Pasco property owners to see slight decrease in school tax rate

Published July 31 2018
Updated July 31 2018

Itís not official until the final vote Sept. 14, but the Pasco School Board has set its tentative tax rate for the current fiscal year and canít raise it any higher.

Property owners would pay $6.279 per $1,000 of assessed taxable value, down 28.6 cents per $1,000. That rate includes funding for general operations, as well as a discretionary millage and capital improvement revenue.

District officials have noted that if the Legislature had allowed the district to leave its rate unchanged, it could have generated an additional $8.2 million because of increased property values. They further noted that the district has yet to return to the tax rate it had in place before the recession of a decade ago.

To get to a balanced budget, board members have suggested they will not be able to provide employee raises.

Chief finance officer Olga Swinson detailed that the district received $13.7 million in new funding for the year, but much of that was tied up in specific programs. For instance, $2.3 million was to go to implement new safe school requirements, and $1.7 million was for mental health services. The fixed costs of items such as retirement contributions and student funding going to charter schools take up about $6.3 million more.

All said, the money left for discretionary uses totaled just over $200,000, Swinson noted. That amount did not include cash rolling forward from the just-ended fiscal year, which employees have asked go toward pay.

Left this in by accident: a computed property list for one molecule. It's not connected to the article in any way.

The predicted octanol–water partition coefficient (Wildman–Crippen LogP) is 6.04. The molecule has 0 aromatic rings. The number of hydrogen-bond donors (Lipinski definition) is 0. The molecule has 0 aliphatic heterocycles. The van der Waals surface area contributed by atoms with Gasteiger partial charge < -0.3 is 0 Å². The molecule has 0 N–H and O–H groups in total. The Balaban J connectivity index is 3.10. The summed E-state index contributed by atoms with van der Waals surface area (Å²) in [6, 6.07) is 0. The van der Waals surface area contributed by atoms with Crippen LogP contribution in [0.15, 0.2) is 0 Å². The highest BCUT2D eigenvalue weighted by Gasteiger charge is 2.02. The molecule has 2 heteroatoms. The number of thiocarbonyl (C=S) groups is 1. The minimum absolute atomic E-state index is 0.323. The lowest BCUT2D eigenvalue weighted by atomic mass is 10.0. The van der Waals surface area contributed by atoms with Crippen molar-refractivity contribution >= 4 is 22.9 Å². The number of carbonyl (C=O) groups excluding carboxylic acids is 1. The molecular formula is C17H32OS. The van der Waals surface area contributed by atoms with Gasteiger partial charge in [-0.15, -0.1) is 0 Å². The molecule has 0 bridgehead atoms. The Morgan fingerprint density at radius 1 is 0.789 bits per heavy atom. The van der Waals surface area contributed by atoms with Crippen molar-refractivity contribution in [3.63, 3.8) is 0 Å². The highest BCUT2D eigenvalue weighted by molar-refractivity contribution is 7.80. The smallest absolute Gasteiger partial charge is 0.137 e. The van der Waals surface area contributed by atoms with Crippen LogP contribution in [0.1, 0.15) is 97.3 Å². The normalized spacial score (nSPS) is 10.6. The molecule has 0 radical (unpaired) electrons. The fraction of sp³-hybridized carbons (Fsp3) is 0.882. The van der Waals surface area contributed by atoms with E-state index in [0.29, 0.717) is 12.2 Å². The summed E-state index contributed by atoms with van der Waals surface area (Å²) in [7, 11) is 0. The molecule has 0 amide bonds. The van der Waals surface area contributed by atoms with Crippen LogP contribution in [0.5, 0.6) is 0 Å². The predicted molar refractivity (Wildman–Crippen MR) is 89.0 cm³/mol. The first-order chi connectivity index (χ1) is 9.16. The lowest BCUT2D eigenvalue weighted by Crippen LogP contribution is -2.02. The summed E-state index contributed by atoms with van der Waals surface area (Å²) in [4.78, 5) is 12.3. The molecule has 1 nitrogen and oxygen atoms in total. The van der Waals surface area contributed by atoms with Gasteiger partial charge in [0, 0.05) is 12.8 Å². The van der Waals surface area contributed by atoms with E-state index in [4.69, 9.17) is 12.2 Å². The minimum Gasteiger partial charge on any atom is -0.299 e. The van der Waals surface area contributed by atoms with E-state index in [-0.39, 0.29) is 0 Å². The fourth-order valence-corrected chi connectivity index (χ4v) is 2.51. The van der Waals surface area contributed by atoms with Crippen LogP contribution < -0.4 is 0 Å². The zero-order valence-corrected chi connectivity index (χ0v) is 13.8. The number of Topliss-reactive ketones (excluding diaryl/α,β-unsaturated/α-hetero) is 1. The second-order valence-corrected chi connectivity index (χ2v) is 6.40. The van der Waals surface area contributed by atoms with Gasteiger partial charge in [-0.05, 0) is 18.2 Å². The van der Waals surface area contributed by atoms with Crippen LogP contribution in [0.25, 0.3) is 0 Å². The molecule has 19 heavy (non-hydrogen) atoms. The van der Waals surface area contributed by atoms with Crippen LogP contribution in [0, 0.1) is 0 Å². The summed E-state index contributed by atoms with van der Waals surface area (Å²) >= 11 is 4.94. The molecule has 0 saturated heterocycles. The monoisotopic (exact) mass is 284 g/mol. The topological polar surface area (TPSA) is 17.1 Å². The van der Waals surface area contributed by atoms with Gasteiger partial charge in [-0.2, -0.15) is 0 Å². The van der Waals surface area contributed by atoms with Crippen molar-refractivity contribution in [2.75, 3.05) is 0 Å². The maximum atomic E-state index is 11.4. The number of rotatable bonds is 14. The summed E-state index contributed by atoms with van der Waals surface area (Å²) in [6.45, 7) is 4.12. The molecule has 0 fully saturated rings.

Board members and district leaders have said they will continue to look for ways to increase salaries.

STUDENT ASSIGNMENT: Pasco County families could face tougher penalties for lying about their addresses to get into preferred public schools.

But before formally considering changes to its student assignment policy ó aimed at reducing the need to redraw attendance zones ó School Board members also looked to protect students properly in school through choice programs.

The staff proposal detailed several reasons why students might be required to leave their current school and attend their zoned school. Those included the use of fraudulent documents ó the targeted infraction ó as well as the scenario of a school being unable to meet state class size requirements.

Board members called the latter provision unfair.

"Poor planning on our part doesnít crucify a student on their part," said board member Steve Luikart.

He and others noted that the districtís controlled open enrollment plan, which is based on a 2016 state law, protects students from such changes.

They suggested removing the line from the student assignment policy proposal, to avoid confusion. They distinguished it from another that would allow the district to reassign a student who used choice to enter a school for a specific program, but then did not take courses in that program.

"If they drop out of the program or get kicked out of the program, thatís different," board member Colleen Beaudoin said.

District officials said they wanted to give the board options if it faced a situation such as a major state fine because of class-size violations. But they deleted the line in time for formal board action Tuesday.